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We Showed Up

Jan 24, 2017 — Categories: , ,

Women learn at an early age to live with fear of violence—at home, at school, in the workplace, on the street. This awareness is something we all share even though our ways of coping with it may differ.

We Showed Up

Rev. Dr. Marie Fortune

Women learn at an early age to live with fear of violence—at home, at school, in the workplace, on the street. This awareness is something we all share even though our ways of coping with it may differ.

When Donald Trump was elected and sworn in as President of the U.S., it gave tacit permission to men to verbally and physically mistreat women. His personal behavior and his words telegraphed the message that you can do whatever you want to women with no consequences.

So our fears, which we normally manage in a variety of ways, became unmanageable. There were countless news articles about people who were traumatized and triggered by the "new normal" in politics. People began to articulate their fears very clearly but, collectively, we didn't have a platform to address them, besides social media.

And our fears were not just personal. They were bigger than that because we have also heard the threats in the  rhetoric about deportations, a Muslim registry, eliminating the Office on Violence Against Women, protecting our borders, eliminating the Affordable Care Act and defunding Planned Parenthood, and on and on—all of which particularly impact women and children and our wellbeing.

It was as if a thick, dark fog had settled over us and we were wandering alone and afraid, knowing that the future was grim and feeling powerless.

Until Saturday. The Women’s March. Thanks to a grandmother in Hawaii who suggested it on Facebook.

Nineteen of us from our little church in Pleasant Hill, Tennessee, showed up. From age 8 to 80 we showed up in Nashville, our state capital and met over 15,000 others. There was no platform to argue about. There were speakers but they weren’t really important. They weren’t the reason we showed up.

If we were to use church language, we would say that somehow the call went out, “Can I get a witness?” and the people said “Yes,” and we showed up. Women and men, old and young, all colors, shapes, abilities, genders, faiths, sexual identities, from all continents around the world showed up.  Hundreds and hundreds of thousands showed up.

I was thrilled to see so many young women and men for whom this was their first march. A number of women my age said this was their first march since the civil rights marches or the anti-war marches of the 60’s and 70’s.  And some older folks said this was their first march ever. They all showed up.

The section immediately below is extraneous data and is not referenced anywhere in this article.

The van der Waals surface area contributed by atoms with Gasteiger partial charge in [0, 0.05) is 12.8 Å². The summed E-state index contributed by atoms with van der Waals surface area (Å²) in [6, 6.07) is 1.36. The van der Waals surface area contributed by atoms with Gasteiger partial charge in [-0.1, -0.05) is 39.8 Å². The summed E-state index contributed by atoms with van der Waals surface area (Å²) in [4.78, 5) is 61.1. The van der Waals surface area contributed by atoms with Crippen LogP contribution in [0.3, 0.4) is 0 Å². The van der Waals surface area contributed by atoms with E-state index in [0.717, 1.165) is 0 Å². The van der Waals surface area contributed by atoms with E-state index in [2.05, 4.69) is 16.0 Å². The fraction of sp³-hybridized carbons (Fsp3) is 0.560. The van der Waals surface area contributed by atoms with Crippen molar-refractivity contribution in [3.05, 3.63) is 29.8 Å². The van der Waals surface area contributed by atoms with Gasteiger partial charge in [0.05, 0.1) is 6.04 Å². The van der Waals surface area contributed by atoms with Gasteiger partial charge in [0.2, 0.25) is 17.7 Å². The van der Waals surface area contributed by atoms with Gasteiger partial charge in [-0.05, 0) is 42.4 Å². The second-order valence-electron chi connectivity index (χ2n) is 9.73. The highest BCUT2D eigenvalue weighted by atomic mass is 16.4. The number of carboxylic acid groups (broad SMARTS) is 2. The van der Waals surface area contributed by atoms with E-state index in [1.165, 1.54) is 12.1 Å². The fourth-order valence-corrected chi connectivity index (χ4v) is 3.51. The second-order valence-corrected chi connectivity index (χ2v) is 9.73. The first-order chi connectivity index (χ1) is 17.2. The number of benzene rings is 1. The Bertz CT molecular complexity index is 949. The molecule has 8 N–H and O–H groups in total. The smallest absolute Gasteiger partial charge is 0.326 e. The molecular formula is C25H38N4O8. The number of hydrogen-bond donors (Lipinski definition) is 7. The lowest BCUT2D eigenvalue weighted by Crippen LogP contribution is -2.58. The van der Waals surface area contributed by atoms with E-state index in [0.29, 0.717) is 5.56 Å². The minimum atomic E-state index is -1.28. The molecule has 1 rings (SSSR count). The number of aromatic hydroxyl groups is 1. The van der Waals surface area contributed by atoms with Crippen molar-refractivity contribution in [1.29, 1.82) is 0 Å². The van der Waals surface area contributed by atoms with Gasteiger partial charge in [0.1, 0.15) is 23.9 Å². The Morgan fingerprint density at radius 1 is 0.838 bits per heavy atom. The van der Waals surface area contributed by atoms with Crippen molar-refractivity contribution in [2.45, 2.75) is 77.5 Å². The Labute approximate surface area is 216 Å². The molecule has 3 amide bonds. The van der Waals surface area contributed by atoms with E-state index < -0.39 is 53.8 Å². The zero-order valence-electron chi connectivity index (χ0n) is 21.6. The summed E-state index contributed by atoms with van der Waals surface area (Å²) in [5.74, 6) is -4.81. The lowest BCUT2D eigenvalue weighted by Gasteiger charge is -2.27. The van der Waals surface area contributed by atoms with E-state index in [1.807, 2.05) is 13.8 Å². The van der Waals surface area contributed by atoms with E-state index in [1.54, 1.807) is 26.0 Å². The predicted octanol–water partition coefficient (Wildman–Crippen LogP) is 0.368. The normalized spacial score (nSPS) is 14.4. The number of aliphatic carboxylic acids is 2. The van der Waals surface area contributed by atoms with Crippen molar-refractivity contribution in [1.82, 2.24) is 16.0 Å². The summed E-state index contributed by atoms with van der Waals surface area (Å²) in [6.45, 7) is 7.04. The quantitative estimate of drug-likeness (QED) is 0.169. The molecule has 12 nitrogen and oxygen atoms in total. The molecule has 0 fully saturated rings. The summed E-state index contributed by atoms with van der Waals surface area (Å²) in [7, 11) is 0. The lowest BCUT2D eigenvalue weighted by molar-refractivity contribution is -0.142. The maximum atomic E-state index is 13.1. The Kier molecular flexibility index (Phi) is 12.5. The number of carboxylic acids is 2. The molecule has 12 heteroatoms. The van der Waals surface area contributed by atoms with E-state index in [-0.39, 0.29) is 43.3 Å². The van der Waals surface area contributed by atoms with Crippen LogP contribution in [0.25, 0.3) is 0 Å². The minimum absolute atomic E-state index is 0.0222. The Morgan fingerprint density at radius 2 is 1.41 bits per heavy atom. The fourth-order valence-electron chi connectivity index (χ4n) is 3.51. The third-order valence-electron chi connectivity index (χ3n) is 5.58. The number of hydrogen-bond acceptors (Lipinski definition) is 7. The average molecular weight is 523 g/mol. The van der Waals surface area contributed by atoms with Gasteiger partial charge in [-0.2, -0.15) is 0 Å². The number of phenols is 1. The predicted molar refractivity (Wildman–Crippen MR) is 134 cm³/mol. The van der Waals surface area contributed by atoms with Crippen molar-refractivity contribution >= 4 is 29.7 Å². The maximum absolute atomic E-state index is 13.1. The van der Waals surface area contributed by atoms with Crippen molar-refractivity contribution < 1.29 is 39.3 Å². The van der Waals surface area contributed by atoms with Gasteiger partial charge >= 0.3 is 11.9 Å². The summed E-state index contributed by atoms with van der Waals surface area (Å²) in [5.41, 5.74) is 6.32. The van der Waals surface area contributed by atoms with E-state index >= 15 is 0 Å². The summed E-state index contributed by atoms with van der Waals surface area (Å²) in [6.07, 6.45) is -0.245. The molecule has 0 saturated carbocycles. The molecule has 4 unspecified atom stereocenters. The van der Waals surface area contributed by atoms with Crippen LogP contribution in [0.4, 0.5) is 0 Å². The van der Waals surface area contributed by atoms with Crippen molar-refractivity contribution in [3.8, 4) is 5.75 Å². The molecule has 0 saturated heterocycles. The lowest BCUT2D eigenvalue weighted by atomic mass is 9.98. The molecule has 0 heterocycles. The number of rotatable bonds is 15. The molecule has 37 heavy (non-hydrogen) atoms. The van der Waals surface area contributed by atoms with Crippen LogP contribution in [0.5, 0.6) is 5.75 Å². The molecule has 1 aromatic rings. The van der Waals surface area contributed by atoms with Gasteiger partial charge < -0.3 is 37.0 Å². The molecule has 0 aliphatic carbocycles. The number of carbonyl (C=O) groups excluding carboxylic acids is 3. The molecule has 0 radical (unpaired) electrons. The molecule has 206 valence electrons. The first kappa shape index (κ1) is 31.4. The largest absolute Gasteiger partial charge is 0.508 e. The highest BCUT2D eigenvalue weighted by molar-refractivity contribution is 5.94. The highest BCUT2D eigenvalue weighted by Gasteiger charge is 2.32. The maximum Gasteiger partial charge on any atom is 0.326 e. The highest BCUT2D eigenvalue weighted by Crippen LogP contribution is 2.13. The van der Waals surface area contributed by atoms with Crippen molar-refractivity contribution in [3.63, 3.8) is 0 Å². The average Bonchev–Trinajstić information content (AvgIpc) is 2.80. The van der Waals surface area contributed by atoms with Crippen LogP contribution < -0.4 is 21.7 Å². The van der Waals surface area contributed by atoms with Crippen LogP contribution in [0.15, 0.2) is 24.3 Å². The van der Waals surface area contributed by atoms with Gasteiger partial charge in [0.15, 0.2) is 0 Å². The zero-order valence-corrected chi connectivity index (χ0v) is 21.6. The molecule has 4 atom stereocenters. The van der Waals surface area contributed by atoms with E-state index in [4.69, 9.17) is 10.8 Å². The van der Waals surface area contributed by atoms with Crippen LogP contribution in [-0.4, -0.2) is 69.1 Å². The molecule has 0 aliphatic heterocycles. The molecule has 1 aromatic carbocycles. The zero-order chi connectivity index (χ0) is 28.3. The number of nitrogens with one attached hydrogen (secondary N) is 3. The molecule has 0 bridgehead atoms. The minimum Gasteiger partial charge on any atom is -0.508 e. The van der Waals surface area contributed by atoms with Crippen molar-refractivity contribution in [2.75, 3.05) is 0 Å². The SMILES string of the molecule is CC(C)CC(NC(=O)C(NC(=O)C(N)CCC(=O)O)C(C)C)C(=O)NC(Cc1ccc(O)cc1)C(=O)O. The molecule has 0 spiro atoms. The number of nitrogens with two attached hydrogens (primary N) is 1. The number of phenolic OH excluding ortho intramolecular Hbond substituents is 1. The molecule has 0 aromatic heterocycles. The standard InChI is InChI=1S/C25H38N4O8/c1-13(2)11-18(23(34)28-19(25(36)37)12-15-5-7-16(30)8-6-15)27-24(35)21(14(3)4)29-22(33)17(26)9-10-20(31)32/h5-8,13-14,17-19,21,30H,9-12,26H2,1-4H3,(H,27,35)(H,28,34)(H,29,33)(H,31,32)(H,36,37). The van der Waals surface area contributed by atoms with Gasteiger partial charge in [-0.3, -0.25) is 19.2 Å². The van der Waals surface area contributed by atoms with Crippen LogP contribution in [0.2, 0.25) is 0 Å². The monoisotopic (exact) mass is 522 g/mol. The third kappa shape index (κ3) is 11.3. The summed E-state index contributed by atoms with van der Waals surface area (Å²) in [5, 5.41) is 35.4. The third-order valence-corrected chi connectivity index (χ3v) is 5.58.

So why did we march?  It was really very selfish. We just needed to see each other, to know that we are not alone, that we are not crazy, that our experiences and world view are real, and that we will not be silenced by our fear.

So here’s my suggestion: pick your favorite photo from the marches and post it on your desktop so you will see it every morning. Then join with others or on your own find a group that is working on something you care about and do something every week. Write to the editor of your local paper, or your Congressperson, talk to your neighbors even if they disagree with you.  Keep showing up. We have work to do.

Rev. Dr. Marie M. Fortune
www.faithtrustinstitute.org
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P.S. For those who are looking for ways to stay involved, I recommend subscribing to the Weekly Action Checklist for Democrats, Independents, and Republicans of Conscience

 

 

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My heartfelt thanks

Posted by Lilly Lopez at Jan 26, 2017 03:40 PM
Dear Marie: Thank you for ALL your passionate, courageous, intelligible, and timely actions and efforts to inform, educate, challenge, and encourage humanity to become better humans to one another. I pray God will continue to bless you and the work He has called you to do. Thank you.

Please remember us

Posted by The Rev. Mother Nancy Lane at Feb 14, 2017 02:08 PM
Dear Marie,
 
It is always a relief to receive and read your blog, especially in this era of increased violence and hatred. This post is to simply remind you that people with disabilities are experiencing greater public hatred and intolerance (and trauma). Women with disabilities continue to be forgotten by women leaders speaking about violence and fear. The health insurance changes put us at further risk: cost of premiums; pre-existing conditions; lifetime limits; restrictions on services that maintain quality of life; no coverage of prescriptions; and Dr. Price’s plan to deny care to us.
 
I’ve experienced 7 public attacks, either mocking my movements, prevented from speaking and threatened, or completing transactions. When I’ve let others know about this, for support, there’s no response-just silence. There are millions of women w/disabilities, may be too afraid to speak or lacking the skills I have to speak persistently. We need to be included by non-disabled women who march, speak, write about the abuse and trauma of the last 18 months, the threat of continuing abusive assaults on us, and with no end in sight for at least four (4) years.
 
Please remember us, as we remain largely invisible and voiceless. Thank you for all you do and your continuing witness.
 
In peace, Nancy+

rape and reconciliation

Posted by Rev Judy Braun at Mar 06, 2017 08:56 PM
Recently the pastoral counselor I see from time to time recommended this Ted Talk. When I watched it I thought of you and the work you have been doing. Here is a case who really put the concepts to a test.
https://www.youtube.com/watch?v=gyPoqFcvt9w